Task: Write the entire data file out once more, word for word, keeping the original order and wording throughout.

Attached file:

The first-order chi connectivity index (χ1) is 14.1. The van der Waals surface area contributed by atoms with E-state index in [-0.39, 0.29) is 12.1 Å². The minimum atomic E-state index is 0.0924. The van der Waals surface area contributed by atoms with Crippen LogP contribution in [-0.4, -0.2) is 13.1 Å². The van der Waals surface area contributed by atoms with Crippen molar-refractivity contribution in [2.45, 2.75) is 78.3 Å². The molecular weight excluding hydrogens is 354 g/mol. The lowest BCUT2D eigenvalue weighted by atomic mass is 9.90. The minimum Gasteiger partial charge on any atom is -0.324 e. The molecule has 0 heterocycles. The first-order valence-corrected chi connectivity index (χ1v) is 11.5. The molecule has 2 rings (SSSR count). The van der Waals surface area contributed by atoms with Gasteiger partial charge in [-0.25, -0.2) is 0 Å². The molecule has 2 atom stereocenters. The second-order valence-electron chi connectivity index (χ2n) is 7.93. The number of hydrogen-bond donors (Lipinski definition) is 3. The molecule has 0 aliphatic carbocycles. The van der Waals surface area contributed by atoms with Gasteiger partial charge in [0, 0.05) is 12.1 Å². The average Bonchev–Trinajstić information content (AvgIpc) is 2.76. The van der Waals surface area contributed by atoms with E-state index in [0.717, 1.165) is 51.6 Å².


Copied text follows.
The first-order chi connectivity index (χ1) is 14.1. The van der Waals surface area contributed by atoms with E-state index in [-0.39, 0.29) is 12.1 Å². The minimum atomic E-state index is 0.0924. The van der Waals surface area contributed by atoms with Crippen LogP contribution in [-0.4, -0.2) is 13.1 Å². The van der Waals surface area contributed by atoms with Crippen molar-refractivity contribution in [2.45, 2.75) is 78.3 Å². The molecular weight excluding hydrogens is 354 g/mol. The lowest BCUT2D eigenvalue weighted by atomic mass is 9.90. The minimum Gasteiger partial charge on any atom is -0.324 e. The molecule has 0 heterocycles. The first-order valence-corrected chi connectivity index (χ1v) is 11.5. The molecule has 2 rings (SSSR count). The van der Waals surface area contributed by atoms with Gasteiger partial charge in [-0.25, -0.2) is 0 Å². The molecule has 2 atom stereocenters. The second-order valence-electron chi connectivity index (χ2n) is 7.93. The number of hydrogen-bond donors (Lipinski definition) is 3. The molecule has 0 aliphatic carbocycles. The van der Waals surface area contributed by atoms with Gasteiger partial charge in [0, 0.05) is 12.1 Å². The average Bonchev–Trinajstić information content (AvgIpc) is 2.76. The van der Waals surface area contributed by atoms with E-state index in [0.717, 1.165) is 51.6 Å².